55% equity release made by IIB to investors in London property
International Investment Bank, a globally-focused investment bank based in Bahrain, has announced that it has achieved for its investors an equity release of 55% of their original investment in the office building at 33 Grosvenor Place in the prestigious Belgravia area of London, which it acquired with its partners for US$280 million in June 2005. The cash dividend to investors has also been increased to 10% p.a. on both the original and the remaining equity.
IIB’s Chief Executive Officer, Mr. Aabed Al Zeera, commented: “Although this investment was made only 15 months ago, and was placed with our Investors on the basis of a five year investment holding period, a cash dividend of 7.5% p.a. and an IRR in excess of 10% p.a., we have been able to return a substantial portion of equity to our investors, while boosting the cash dividend of 10%, and we expect to comfortably exceed our IRR target at final exit. This is the result of a strong rise in prime commercial property values in the West End of London over the past 18 months, and the competitive acquisition price that we paid for this specific property.”
Independent forecasts currently indicate solid rental growth for such properties over the next five years, so this should underpin the increased value of 33 Grosvenor Place. “The high returns that we have been able to generate on this investment in such a short period underline the value of IIB’s strategic approach to investing. We seek out attractive assets that are diversified by country, sector and currency, thereby providing our Investors with a balanced portfolio that also offers good returns,” added Mr. Salah Nooruddin, IIB’s Chief Operating Officer. “We will continue to manage this property so as to further enhance the returns to our investors, and we expect to present similar opportunities in additional European real estate assets in the near future.”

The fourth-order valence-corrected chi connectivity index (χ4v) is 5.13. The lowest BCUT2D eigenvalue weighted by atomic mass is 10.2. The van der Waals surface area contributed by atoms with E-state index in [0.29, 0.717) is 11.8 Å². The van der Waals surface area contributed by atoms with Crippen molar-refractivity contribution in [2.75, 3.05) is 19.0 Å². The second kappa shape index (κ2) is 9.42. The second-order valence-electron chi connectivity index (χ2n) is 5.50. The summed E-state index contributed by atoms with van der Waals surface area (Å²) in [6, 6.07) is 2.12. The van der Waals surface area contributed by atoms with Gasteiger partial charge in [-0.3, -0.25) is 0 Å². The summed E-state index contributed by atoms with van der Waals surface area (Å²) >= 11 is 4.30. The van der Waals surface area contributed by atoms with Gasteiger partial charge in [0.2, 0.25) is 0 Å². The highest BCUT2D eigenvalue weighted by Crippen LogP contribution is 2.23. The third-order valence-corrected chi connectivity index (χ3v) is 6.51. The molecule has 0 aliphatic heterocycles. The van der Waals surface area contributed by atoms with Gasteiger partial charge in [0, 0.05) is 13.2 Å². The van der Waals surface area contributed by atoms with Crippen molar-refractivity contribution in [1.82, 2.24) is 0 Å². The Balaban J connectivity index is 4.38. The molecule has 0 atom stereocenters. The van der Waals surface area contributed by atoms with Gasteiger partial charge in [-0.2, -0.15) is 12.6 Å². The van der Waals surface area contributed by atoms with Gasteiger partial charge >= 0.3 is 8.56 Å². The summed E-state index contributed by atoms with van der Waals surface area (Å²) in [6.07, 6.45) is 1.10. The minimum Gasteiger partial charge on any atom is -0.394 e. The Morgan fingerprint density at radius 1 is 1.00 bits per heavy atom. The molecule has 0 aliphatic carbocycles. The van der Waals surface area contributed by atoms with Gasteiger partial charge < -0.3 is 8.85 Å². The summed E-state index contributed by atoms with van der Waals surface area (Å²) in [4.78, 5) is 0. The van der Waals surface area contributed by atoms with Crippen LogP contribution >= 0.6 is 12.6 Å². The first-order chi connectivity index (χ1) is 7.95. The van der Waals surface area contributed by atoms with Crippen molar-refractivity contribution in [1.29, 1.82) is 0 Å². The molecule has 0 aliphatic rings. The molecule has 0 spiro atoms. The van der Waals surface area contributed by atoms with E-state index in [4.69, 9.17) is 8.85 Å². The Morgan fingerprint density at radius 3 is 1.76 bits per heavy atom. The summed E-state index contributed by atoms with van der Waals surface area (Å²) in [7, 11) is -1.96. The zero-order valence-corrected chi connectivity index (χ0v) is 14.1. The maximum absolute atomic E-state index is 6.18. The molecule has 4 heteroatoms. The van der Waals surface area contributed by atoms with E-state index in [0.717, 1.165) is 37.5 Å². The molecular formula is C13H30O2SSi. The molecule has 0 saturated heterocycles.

33 Grosvenor Place is a landmark building occupying a prime site in Central London. It overlooks the gardens of Buckingham Palace, and benefits from a long-term lease to the UK subsidiary of one of the worlds leading energy companies.